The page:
A view of the relationship between the Catholic church and high fashion

Andrew Bolton portrait: head slightly to one side, in heavy-rimmed glasses, hand lightly on his chin

Divine inspiration: how high church led to high fashion

Heavenly Bodies, the New York Met’s latest show, pairs the Catholic church with haute couture – and is set to be a sensation. The celebrated curator behind it explains why it all began in Blackburn

It’s a long way from the grey skies of Lancashire to the glitz and flashbulbs of the global fashion event of the year, the Gala at New York’s Metropolitan Museum. But when the world’s A-list fashionistas step out on its red carpet in a week’s time, they’ll be linked by an invisible thread to the mill town of Blackburn in the 1970s – and a Catholic schoolboy whose adolescence there was filled with the drama, the theatre and most of all the costumes of the church services at which he found himself.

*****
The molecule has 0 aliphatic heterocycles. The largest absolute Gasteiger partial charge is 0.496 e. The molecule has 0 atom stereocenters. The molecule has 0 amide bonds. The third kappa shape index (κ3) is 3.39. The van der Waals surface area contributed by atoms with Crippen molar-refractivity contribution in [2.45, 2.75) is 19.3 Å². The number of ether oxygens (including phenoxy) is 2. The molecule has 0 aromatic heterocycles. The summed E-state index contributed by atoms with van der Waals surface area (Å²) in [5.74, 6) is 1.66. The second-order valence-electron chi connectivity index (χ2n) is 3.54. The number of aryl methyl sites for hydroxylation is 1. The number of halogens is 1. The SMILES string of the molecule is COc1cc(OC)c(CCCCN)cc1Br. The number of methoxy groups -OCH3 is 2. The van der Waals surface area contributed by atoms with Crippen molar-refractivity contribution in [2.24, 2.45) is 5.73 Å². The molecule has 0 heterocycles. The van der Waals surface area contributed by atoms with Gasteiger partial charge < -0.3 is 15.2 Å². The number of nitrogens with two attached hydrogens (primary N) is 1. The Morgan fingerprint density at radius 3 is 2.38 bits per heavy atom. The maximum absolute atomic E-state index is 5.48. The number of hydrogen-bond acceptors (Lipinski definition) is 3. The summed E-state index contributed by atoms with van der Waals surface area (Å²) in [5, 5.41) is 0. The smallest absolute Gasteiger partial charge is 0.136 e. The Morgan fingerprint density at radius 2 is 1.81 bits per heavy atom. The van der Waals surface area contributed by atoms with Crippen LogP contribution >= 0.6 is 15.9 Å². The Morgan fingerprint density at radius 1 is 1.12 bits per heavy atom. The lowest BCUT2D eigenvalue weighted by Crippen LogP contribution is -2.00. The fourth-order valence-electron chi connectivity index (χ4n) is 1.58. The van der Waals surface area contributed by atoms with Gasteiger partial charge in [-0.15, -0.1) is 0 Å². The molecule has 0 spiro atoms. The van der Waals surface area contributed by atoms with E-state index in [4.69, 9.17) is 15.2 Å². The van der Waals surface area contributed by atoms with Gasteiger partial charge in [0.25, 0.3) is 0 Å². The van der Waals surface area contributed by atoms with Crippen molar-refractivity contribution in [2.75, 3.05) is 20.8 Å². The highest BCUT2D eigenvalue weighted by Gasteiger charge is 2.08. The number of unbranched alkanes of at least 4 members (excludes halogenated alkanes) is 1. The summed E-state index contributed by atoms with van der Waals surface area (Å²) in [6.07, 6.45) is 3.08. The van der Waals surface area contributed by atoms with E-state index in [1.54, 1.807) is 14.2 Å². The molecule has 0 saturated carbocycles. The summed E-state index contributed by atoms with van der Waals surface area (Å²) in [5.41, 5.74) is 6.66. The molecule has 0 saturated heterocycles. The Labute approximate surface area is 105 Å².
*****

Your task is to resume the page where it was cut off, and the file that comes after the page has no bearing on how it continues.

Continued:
Read Article:  https://www.theguardian.com/fashion/2018/apr/29/divine-inspiration-how-high-church-led-to-high-fashion



haute coture

From humble beginnings to present day, we chart the history of haute couture.

1858: English couturier, Charles Frederick Worth established the first haute couture house in Paris, championing exclusive luxury fashion for the upper-class woman and coining the term ‘fashion designer’ – an artist in lieu of the basic dressmaker.

1868: Le Chambre Syndicale de la Haute Couture was first established as the safeguard of high-fashion. Designers were required to earn the right to label themselves a couture house according to certain specifications. These were later outlined in 1945.

1908: The phrase “haute couture” was used for the first time.

Read Article:  http://www.harpersbazaar.co.uk/fashion/fashion-news/news/a31123/the-history-of-haute-couture/